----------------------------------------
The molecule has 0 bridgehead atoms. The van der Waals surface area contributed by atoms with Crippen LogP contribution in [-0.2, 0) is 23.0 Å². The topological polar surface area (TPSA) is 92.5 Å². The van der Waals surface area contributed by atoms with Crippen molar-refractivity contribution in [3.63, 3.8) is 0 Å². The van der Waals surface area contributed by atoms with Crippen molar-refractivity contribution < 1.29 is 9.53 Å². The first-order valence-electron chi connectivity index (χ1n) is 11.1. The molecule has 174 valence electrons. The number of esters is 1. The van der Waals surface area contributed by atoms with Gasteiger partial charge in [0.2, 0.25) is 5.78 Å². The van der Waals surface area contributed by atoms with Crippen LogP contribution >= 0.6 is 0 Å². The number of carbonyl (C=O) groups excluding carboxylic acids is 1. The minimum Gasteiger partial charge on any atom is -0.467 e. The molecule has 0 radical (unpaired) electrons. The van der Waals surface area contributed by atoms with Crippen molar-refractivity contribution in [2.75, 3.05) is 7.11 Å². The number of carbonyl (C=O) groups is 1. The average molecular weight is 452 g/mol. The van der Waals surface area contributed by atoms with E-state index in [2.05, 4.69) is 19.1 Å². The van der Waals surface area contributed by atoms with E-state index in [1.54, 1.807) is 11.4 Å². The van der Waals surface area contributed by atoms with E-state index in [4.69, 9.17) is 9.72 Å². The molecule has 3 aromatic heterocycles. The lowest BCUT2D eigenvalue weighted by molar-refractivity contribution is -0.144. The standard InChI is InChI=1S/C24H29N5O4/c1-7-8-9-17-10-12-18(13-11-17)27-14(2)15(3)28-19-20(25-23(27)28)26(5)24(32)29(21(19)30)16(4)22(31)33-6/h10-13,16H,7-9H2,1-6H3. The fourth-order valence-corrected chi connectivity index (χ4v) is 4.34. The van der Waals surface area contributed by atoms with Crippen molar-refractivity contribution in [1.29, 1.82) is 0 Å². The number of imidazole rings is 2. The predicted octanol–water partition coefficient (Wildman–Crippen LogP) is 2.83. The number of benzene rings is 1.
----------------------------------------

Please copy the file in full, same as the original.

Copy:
The molecule has 0 bridgehead atoms. The van der Waals surface area contributed by atoms with Crippen LogP contribution in [-0.2, 0) is 23.0 Å². The topological polar surface area (TPSA) is 92.5 Å². The van der Waals surface area contributed by atoms with Crippen molar-refractivity contribution in [3.63, 3.8) is 0 Å². The van der Waals surface area contributed by atoms with Crippen molar-refractivity contribution < 1.29 is 9.53 Å². The first-order valence-electron chi connectivity index (χ1n) is 11.1. The molecule has 174 valence electrons. The number of esters is 1. The van der Waals surface area contributed by atoms with Gasteiger partial charge in [0.2, 0.25) is 5.78 Å². The van der Waals surface area contributed by atoms with Crippen LogP contribution >= 0.6 is 0 Å². The number of carbonyl (C=O) groups excluding carboxylic acids is 1. The minimum Gasteiger partial charge on any atom is -0.467 e. The molecule has 0 radical (unpaired) electrons. The van der Waals surface area contributed by atoms with Crippen molar-refractivity contribution in [2.75, 3.05) is 7.11 Å². The number of carbonyl (C=O) groups is 1. The average molecular weight is 452 g/mol. The van der Waals surface area contributed by atoms with E-state index in [2.05, 4.69) is 19.1 Å². The van der Waals surface area contributed by atoms with E-state index in [1.54, 1.807) is 11.4 Å². The van der Waals surface area contributed by atoms with E-state index in [4.69, 9.17) is 9.72 Å². The molecule has 3 aromatic heterocycles. The lowest BCUT2D eigenvalue weighted by molar-refractivity contribution is -0.144. The standard InChI is InChI=1S/C24H29N5O4/c1-7-8-9-17-10-12-18(13-11-17)27-14(2)15(3)28-19-20(25-23(27)28)26(5)24(32)29(21(19)30)16(4)22(31)33-6/h10-13,16H,7-9H2,1-6H3. The fourth-order valence-corrected chi connectivity index (χ4v) is 4.34. The van der Waals surface area contributed by atoms with Crippen molar-refractivity contribution in [1.29, 1.82) is 0 Å². The number of imidazole rings is 2. The predicted octanol–water partition coefficient (Wildman–Crippen LogP) is 2.83. The number of benzene rings is 1.